I know, I know, "hate" is a pretty strong word, but it's true, I hate condo's as rentals. I reluctantly bought a REO condo 3 1/2 years ago and had it as a rental up until last week when I sold it and I couldn't have been happier to get rid of it! Here is my reasoning: It's all about the lack of control and being subject to the HOA. They can dictate EVERYTHING! They (HOA) even have the power to tell you you can't rent your own property! Oh, and besides that, you are subject to their fiscal responsibility (or lack thereof). What if your HOA isn't putting away portions of the monthly dues to pay for capital improvements? That's right, you could have a big assessment coming your way and you don't even know it.
I do a weekly video blog called "From the Trenches" and this week (view it here:https://youtu.be/Zcx0cplVObw) I talk about my condo rental experience and what I learned from it. I share about how I got the condo, what I did with it, and how I got out of it.
So what do you think about condo's as rentals? Anyone happy with their condo rental?
So you owned it for over three years and hated it. Did you ever get involved with the association? Did you go to meetings? You say "they" but it should be "we". You should have been more involved maybe.
Good point @Rob Beland , did I ever get involved? I did. The problem was the majority ruled in this case. When I first started out as an owner they only allowed a certain amount of rentals (25%) and I was in compliance. Then the HOA did away with that and allowed anyone to rent their units. Once that happened the total number of rentals in that complex jumped up really fast. Because of the number % of units that were rentals the condo's couldn't get FHA financing, and I think even conventional financing was tough. Also the majority of owners didn't want to increase HOA dues to cover capital improvements and their was lots of differed maintenance. Very frustrating situation to not control my own destiny with my income property. Again, those are just a few of the reasons I hate condo's as rentals.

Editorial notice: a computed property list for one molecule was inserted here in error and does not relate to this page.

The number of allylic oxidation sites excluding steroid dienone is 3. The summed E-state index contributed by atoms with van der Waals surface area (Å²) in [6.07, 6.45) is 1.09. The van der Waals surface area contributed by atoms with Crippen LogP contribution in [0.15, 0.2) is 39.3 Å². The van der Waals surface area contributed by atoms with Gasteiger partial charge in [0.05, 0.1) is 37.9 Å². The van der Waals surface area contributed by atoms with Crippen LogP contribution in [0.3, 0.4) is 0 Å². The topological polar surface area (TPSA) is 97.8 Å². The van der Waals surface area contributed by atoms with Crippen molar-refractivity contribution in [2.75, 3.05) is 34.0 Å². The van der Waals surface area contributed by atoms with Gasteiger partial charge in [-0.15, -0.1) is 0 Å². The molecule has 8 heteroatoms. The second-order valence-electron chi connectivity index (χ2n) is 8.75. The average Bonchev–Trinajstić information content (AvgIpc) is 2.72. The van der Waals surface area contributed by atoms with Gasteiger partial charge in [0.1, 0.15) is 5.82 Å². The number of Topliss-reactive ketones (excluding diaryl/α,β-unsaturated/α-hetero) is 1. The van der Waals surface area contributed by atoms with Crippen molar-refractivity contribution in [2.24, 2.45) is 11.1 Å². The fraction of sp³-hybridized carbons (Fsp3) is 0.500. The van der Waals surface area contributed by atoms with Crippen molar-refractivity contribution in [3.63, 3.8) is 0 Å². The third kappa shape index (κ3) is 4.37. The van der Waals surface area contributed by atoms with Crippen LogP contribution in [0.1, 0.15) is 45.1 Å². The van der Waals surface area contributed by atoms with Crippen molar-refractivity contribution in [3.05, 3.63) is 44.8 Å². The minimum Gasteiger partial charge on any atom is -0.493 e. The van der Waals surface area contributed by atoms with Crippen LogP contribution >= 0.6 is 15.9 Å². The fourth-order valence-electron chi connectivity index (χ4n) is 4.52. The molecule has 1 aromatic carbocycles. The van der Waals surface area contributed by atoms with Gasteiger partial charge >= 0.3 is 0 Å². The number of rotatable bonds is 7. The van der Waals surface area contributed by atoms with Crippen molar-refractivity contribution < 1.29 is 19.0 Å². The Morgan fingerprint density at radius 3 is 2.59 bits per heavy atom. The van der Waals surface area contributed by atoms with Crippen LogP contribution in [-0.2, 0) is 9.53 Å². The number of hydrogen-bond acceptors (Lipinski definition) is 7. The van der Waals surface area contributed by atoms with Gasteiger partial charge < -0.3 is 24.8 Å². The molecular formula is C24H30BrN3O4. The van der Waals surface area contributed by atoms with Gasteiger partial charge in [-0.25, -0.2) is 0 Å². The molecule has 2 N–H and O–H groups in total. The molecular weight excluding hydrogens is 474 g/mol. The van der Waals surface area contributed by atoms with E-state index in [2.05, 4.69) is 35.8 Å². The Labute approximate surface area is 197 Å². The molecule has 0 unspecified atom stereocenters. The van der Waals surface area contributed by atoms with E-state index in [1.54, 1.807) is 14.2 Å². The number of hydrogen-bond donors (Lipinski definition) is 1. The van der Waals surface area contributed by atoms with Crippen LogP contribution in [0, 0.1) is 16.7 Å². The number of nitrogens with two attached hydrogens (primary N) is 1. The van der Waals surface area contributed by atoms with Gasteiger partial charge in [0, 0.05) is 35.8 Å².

How many condo units do you have as rentals? What has been your experience?
I bought a condo in Davis, CA, and lived in it. I did make sure that rentals were allowed, in case I ever wanted to move and rent it out. I sold it one year later, because of the HOA for the same reasons you did.
I also got on the board, and was the only voice of reason (LOL). One guy wanted to have a garage door on the shared carport on his unit, and lobbied to get approval to do this on every unit. Dues went up to pay for it. Total nightmare. These four-plex condos were 30 years old. 30 years as open carports. Now, there is maintenance on 100 garage doors. Now the unit above the "garage" has to listen to the noise. Now there are missing remotes. Now many owners' vehicles won't fit in the carports with the door closed, and now the rule is your garage door must be able to close. And only two cars out of 4 units can be in the "garage"....
So, will that "temporary" increase in dues ever go away? Not likely. And they'll probably have to increase them even more.
Then there was the plant nazi who harassed me about my tomato plants planted in pretty ceramic planters....
OMG, I couldn't get out of there fast enough!
Even as a homeowner, HOAs are a nightmare. And it's a cost you can never be sure of. And they can foreclose on your property. And nobody on the board has to know a darn thing about managing property, or all that money... They're really a crazy investment.